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Wednesday, September 20, 20061158777900

The Black Hills, Part IV: Mount Rushmore

I saw (but did not take pictures of) Mount Rushmore in Beijing. I captured Meguode Guofu, though!:

CIMG1207_md


so in our trip to the Black Hills Lady of tdaxp got to see him in South Dakota:



Keep reading for the story of a side-trip to the northern Black Hills, including Mount Rushmore and beautiful Sylvan Lake Lodge


We began our day with a breakfast at Sylvan Lake Lodge. The historical original lodge (which actually was on Sylvan Lake) burned down in 1935, and the rebuilt lodge looks down at the the lake from a medium-sized hill. However, the staff at Sylvan Lake has not been as good at keeping traditional atmospherics as the staff at the State Game Lodge. Though the hotel wings of Sylvan are nicer, these distract from the ambiance. Likewise, the foyer (which for the Game Lodge is quiet and sedate) is crowded and full of visiting artists and other distractions.



The Old Patio


Breakfast eaten, it was time to drive to Rushmore. The roads are well designed to give you teasing glimpses of the faces, and there are numerous places to park your car and marvel.



Pater Partriae


As one approaches the Mountain the view is purposefully obscured by a series of square arches and flags. Every state's flag is there, including those that reference formerly independent countries (California, Georgia, Hawaii, Iowa, and Texas) -- as well as more loyal states, such as South Dakota.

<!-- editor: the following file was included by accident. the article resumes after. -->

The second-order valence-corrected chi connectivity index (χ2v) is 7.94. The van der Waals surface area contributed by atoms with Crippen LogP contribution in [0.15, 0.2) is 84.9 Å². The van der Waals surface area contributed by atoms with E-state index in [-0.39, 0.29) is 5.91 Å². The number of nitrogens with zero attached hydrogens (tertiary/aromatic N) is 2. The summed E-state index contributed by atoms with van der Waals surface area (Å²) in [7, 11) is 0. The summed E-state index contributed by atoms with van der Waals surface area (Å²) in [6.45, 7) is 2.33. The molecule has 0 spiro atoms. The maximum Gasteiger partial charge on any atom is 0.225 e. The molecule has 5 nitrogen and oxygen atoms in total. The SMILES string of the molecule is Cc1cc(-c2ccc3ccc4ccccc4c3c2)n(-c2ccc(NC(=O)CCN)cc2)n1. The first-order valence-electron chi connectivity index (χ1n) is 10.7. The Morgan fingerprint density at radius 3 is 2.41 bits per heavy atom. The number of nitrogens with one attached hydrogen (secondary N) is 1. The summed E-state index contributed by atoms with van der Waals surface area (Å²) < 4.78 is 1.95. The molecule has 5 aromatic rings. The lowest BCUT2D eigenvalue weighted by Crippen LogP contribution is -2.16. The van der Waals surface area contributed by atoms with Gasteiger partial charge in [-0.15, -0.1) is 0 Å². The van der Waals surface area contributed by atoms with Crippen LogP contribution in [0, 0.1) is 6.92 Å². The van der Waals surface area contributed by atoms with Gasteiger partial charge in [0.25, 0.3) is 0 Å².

Symbols of Our Multinational Economic & Political Union of 50 Member States


When we finally arrived, we joined others in staring at Washington, Jefferson, Roosevelt (the good one), and Lincoln. A theatre in the roman style is below.



Good bye, Mount Rushmore!






The Black Hills, a tdaxp series
0. Pierre
1. Crazy Horse
2. Custer State Game Lodge
3. Blue Bell Lodge
4. Mount Rushmore
5. Goofy Custer
6. The Badlands

Comments

don't even THINK about dissing Iowa or i will take you down! ;-)

Posted by: Sean | Wednesday, September 20, 2006

lol -- other than that the Iowegians have crossed the flags of Canada and France to create a vexological monstrosity, what's to diss? :-)

Seriously, I taught community college in north-west Iowa for a year, and loved it. A beautiful small community in a beatiful corner of the state.

Posted by: Dan tdaxp | Wednesday, September 20, 2006

flags, schmags ;-)

just so we're clear on Iowa's beauty...

Posted by: Sean | Wednesday, September 20, 2006

There are so many ways to describe Iowa... [1]

... but seriously, I loved it. Note how the sky behind the Chinese George Washington was grey? It was almost always like that, and that's not fog. I appreciate small towns and the country.